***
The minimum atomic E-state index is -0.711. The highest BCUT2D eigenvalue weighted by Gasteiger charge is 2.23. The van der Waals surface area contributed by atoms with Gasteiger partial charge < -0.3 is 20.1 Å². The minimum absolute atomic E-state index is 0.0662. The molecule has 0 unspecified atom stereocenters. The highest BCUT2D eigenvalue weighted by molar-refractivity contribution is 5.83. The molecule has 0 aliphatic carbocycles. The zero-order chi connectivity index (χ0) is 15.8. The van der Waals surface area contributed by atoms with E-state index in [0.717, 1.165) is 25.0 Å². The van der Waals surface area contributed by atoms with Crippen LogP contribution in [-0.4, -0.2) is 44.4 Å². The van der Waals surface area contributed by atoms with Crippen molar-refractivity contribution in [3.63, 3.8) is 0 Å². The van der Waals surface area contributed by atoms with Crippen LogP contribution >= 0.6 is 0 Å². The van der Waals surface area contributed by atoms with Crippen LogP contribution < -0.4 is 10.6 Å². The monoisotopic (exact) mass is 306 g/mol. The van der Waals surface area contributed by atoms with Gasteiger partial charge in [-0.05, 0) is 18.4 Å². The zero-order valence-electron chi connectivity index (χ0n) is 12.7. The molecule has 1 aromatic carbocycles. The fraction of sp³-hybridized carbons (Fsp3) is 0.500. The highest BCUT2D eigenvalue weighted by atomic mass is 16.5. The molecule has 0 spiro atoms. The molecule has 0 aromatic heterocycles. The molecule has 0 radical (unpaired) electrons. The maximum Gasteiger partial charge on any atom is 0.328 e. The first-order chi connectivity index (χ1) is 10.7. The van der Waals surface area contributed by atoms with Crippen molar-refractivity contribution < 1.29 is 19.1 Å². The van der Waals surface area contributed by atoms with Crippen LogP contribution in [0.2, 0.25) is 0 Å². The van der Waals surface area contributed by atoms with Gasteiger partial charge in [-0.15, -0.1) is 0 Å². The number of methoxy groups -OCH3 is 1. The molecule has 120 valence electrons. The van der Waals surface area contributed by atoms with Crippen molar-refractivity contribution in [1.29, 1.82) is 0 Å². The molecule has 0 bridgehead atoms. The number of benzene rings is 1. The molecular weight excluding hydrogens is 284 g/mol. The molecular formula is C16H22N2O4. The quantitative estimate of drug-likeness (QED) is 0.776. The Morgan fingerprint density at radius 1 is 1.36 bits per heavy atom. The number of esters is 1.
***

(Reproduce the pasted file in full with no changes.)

The minimum atomic E-state index is -0.711. The highest BCUT2D eigenvalue weighted by Gasteiger charge is 2.23. The van der Waals surface area contributed by atoms with Gasteiger partial charge < -0.3 is 20.1 Å². The minimum absolute atomic E-state index is 0.0662. The molecule has 0 unspecified atom stereocenters. The highest BCUT2D eigenvalue weighted by molar-refractivity contribution is 5.83. The molecule has 0 aliphatic carbocycles. The zero-order chi connectivity index (χ0) is 15.8. The van der Waals surface area contributed by atoms with E-state index in [0.717, 1.165) is 25.0 Å². The van der Waals surface area contributed by atoms with Crippen LogP contribution in [-0.4, -0.2) is 44.4 Å². The van der Waals surface area contributed by atoms with Crippen molar-refractivity contribution in [3.63, 3.8) is 0 Å². The van der Waals surface area contributed by atoms with Crippen LogP contribution >= 0.6 is 0 Å². The van der Waals surface area contributed by atoms with Crippen LogP contribution < -0.4 is 10.6 Å². The monoisotopic (exact) mass is 306 g/mol. The van der Waals surface area contributed by atoms with Gasteiger partial charge in [-0.05, 0) is 18.4 Å². The zero-order valence-electron chi connectivity index (χ0n) is 12.7. The molecule has 1 aromatic carbocycles. The fraction of sp³-hybridized carbons (Fsp3) is 0.500. The highest BCUT2D eigenvalue weighted by atomic mass is 16.5. The molecule has 0 spiro atoms. The molecule has 0 aromatic heterocycles. The molecule has 0 radical (unpaired) electrons. The maximum Gasteiger partial charge on any atom is 0.328 e. The first-order chi connectivity index (χ1) is 10.7. The van der Waals surface area contributed by atoms with Crippen molar-refractivity contribution < 1.29 is 19.1 Å². The van der Waals surface area contributed by atoms with Crippen LogP contribution in [0.2, 0.25) is 0 Å². The van der Waals surface area contributed by atoms with Gasteiger partial charge in [-0.15, -0.1) is 0 Å². The number of methoxy groups -OCH3 is 1. The molecule has 120 valence electrons. The van der Waals surface area contributed by atoms with Crippen molar-refractivity contribution in [1.29, 1.82) is 0 Å². The molecule has 0 bridgehead atoms. The number of benzene rings is 1. The molecular weight excluding hydrogens is 284 g/mol. The molecular formula is C16H22N2O4. The quantitative estimate of drug-likeness (QED) is 0.776. The Morgan fingerprint density at radius 1 is 1.36 bits per heavy atom. The number of esters is 1.